imply)? Or does he mean that they presuppose units that must be
successively synthesized? Although there are certainly arguments in

favor of the former interpretation,12 I think the latter is more plausible,
for at least two reasons. First, this reading agrees with Kant™s mention of
Einheit in connection with number and addition, in the Axioms of
Intuition. Kant writes:
Insofar as here [namely, in addition of numbers] one considers only the
synthesis of the homogeneous [of the units, Einheiten], the synthesis can
occur, in one way only, however universal the use of numbers can be.

(See the similar use of Einheit in reference to points and fingers, in the
Introduction to Critique of Pure Reason, B15/16.)
Second, understanding Einheit as the unit presupposed in number
rather than the unity of the quantum number would serve to measure,
seems essential to the argument Kant wants to make in the passage
where the example of the 13 thalers occurs. The idea is: of course 13
coins are a discrete collection, or aggregate. But any such collection
presupposes empirically given units which alone can be called appear-
ances (the collection is just an aggregate thereof); and they, the indivi-
dual appearances that serve as units, are quanta, and as such, continua.
So, there is no exception whatsoever to the statement: all appearances
are quanta continua. Friedman is mistaken, I think, in maintaining that
this is a statement about the mathematical primacy of continuous over
discrete magnitudes. Rather, it is a statement that emphatically stresses
the strict universality of the synthetic a priori judgment: ˜˜all appearances
are continuous magnitudes.™™
In the end, I would suggest that my disagreement with Friedman
about the primacy of continuous or discrete magnitudes in Kant™s treat-
ment of quantity boils down to this: Friedman™s concern is to show how
Kant™s categories of quantity are applied to appearances, first in the
Principles of the Pure Understanding (the Axioms of Intuition and
Anticipations of Perception, in the Critique of Pure Reason) and then in
their instantiation to the empirical concept of matter (in Kant™s
Metaphysical Foundations of Natural Science). My concern is with Kant™s
investigation into the origin of the categories of quantity (metaphysical
deduction), the justification of their application to appearances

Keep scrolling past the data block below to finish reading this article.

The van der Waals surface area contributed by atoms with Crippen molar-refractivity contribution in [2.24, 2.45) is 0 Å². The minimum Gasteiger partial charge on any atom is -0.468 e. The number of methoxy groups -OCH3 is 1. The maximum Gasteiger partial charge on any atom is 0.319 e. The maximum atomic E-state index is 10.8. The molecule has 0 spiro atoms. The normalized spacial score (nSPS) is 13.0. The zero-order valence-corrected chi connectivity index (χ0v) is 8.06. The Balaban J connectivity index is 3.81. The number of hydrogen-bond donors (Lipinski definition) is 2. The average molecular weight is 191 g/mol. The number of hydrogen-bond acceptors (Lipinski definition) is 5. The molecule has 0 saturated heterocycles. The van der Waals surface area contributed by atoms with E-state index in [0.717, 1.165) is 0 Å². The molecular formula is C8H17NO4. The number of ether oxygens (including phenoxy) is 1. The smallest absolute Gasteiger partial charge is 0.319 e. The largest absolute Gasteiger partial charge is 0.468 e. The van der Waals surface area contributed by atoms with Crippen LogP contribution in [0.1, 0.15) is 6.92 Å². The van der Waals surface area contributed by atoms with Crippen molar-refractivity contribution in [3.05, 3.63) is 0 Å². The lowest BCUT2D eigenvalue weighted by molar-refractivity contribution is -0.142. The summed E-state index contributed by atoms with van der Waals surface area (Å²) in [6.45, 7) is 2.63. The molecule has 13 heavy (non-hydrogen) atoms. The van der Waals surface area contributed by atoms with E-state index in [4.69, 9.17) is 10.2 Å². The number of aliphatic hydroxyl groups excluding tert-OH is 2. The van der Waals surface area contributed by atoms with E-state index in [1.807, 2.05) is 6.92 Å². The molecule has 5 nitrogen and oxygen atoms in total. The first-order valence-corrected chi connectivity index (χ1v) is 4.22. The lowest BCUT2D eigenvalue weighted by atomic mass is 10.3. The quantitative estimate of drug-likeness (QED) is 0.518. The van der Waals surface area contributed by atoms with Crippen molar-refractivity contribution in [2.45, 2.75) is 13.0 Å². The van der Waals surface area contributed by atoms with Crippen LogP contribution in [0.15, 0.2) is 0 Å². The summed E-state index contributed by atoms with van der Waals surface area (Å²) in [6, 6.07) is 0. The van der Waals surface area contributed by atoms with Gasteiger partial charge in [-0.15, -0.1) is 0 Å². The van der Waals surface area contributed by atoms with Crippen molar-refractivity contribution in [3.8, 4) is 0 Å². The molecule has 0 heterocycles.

˜˜Unity™™ can refer to the chunk of matter distributed into discrete pieces of silver as well as
to the discrete units (the coins). The same difficulty holds in the case of matter itself. Matter
is continuous, and thus one (in fact, the one and only substantia phaenomenon). But it is
distributed into discrete things, each of which is continuous, and can also be divided into
discrete parts, and so on.

(transcendental deduction), and the proof of the principles. As
Friedman correctly remarks, I say relatively little about the relationship
between the Principles of the first Critique and Kant™s views about natural
science. So, in a way, my story ends where Friedman™s begins. Now one
may wonder whether it would not be wiser to drop the side of the story I
have been trying to account for, and to start our reading of the Critique
with the System of Principles rather than with the metaphysical or even
the transcendental deduction of the categories. This is an option that has
been strongly advocated, in the history of post-Kantian philosophy, by
Cohen and his neo-Kantian followers, a tradition Friedman wants to
uphold. But I hold the contrary view. I think we have much to gain by
paying attention to what the neo-Kantians generally downplayed: Kant™s
claims about the nature of discursive understanding (and thus the role of
what he calls ˜˜general logic™™) and its relation to a priori forms of sensible
Let me now consider Michael Friedman™s second example, my treat-
ment of the relational categories: substance, causality, and universal

Substance, causality, interaction
Friedman maintains that by emphasizing as I do Kant™s metaphysical
deduction of the categories, I end up attributing to Kant an Aristotelian
metaphysics of nature that is clearly at odds with his avowed
Newtonianism. Friedman nevertheless credits me with recognizing in
crucial instances the non-Aristotelian features of Kant™s relational cate-
gories, e.g. Kant™s statement of the absolute permanence of substance in
the First Analogy of Experience; and his statement of the universal
reciprocal action of material substances in the Third Analogy.
However, according to Friedman all this means is that I have brought
to light some fundamental tensions in Kant™s metaphysics of nature,
without being myself sufficiently aware of these tensions. I thus fail to
raise the question that looms large in the wake of my book: does Kant™s
philosophy have the resources to resolve them?